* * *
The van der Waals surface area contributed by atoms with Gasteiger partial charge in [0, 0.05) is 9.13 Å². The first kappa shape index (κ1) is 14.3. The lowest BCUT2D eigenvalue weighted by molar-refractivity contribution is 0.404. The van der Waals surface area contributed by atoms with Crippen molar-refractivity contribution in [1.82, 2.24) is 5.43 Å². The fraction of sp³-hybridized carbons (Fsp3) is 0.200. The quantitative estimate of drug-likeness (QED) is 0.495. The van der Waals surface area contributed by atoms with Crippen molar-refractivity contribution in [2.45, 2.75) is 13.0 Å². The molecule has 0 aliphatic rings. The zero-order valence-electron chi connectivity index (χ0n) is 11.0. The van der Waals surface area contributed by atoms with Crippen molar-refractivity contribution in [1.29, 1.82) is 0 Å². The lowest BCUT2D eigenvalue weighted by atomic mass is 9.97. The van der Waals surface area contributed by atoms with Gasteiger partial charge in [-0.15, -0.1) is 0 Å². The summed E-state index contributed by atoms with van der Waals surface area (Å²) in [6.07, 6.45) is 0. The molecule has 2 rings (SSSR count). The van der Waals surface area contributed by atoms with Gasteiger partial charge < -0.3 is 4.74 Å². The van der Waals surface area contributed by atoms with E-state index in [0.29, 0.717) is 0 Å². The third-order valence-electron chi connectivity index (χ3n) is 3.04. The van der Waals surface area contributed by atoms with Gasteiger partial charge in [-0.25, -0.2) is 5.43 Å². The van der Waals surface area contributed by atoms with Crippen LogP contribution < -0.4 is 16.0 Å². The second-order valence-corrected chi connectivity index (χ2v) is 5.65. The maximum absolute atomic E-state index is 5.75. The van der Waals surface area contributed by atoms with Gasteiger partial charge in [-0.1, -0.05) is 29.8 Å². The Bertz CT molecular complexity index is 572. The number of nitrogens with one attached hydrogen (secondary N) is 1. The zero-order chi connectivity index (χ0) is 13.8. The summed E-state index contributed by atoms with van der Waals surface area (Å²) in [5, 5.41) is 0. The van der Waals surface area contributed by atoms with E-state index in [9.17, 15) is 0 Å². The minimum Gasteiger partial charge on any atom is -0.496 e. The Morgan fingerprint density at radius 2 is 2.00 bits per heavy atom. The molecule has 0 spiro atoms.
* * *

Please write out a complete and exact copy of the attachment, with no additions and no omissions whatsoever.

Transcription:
The van der Waals surface area contributed by atoms with Gasteiger partial charge in [0, 0.05) is 9.13 Å². The first kappa shape index (κ1) is 14.3. The lowest BCUT2D eigenvalue weighted by molar-refractivity contribution is 0.404. The van der Waals surface area contributed by atoms with Crippen molar-refractivity contribution in [1.82, 2.24) is 5.43 Å². The fraction of sp³-hybridized carbons (Fsp3) is 0.200. The quantitative estimate of drug-likeness (QED) is 0.495. The van der Waals surface area contributed by atoms with Crippen molar-refractivity contribution in [2.45, 2.75) is 13.0 Å². The molecule has 0 aliphatic rings. The zero-order valence-electron chi connectivity index (χ0n) is 11.0. The van der Waals surface area contributed by atoms with Crippen molar-refractivity contribution in [1.29, 1.82) is 0 Å². The lowest BCUT2D eigenvalue weighted by atomic mass is 9.97. The van der Waals surface area contributed by atoms with Gasteiger partial charge in [-0.15, -0.1) is 0 Å². The summed E-state index contributed by atoms with van der Waals surface area (Å²) in [6.07, 6.45) is 0. The molecule has 2 rings (SSSR count). The van der Waals surface area contributed by atoms with Gasteiger partial charge < -0.3 is 4.74 Å². The van der Waals surface area contributed by atoms with E-state index in [0.29, 0.717) is 0 Å². The third-order valence-electron chi connectivity index (χ3n) is 3.04. The van der Waals surface area contributed by atoms with Gasteiger partial charge in [-0.25, -0.2) is 5.43 Å². The van der Waals surface area contributed by atoms with Crippen LogP contribution < -0.4 is 16.0 Å². The second-order valence-corrected chi connectivity index (χ2v) is 5.65. The maximum absolute atomic E-state index is 5.75. The van der Waals surface area contributed by atoms with Gasteiger partial charge in [-0.1, -0.05) is 29.8 Å². The Bertz CT molecular complexity index is 572. The number of nitrogens with one attached hydrogen (secondary N) is 1. The zero-order chi connectivity index (χ0) is 13.8. The summed E-state index contributed by atoms with van der Waals surface area (Å²) in [5, 5.41) is 0. The van der Waals surface area contributed by atoms with E-state index in [9.17, 15) is 0 Å². The minimum Gasteiger partial charge on any atom is -0.496 e. The Morgan fingerprint density at radius 2 is 2.00 bits per heavy atom. The molecule has 0 spiro atoms.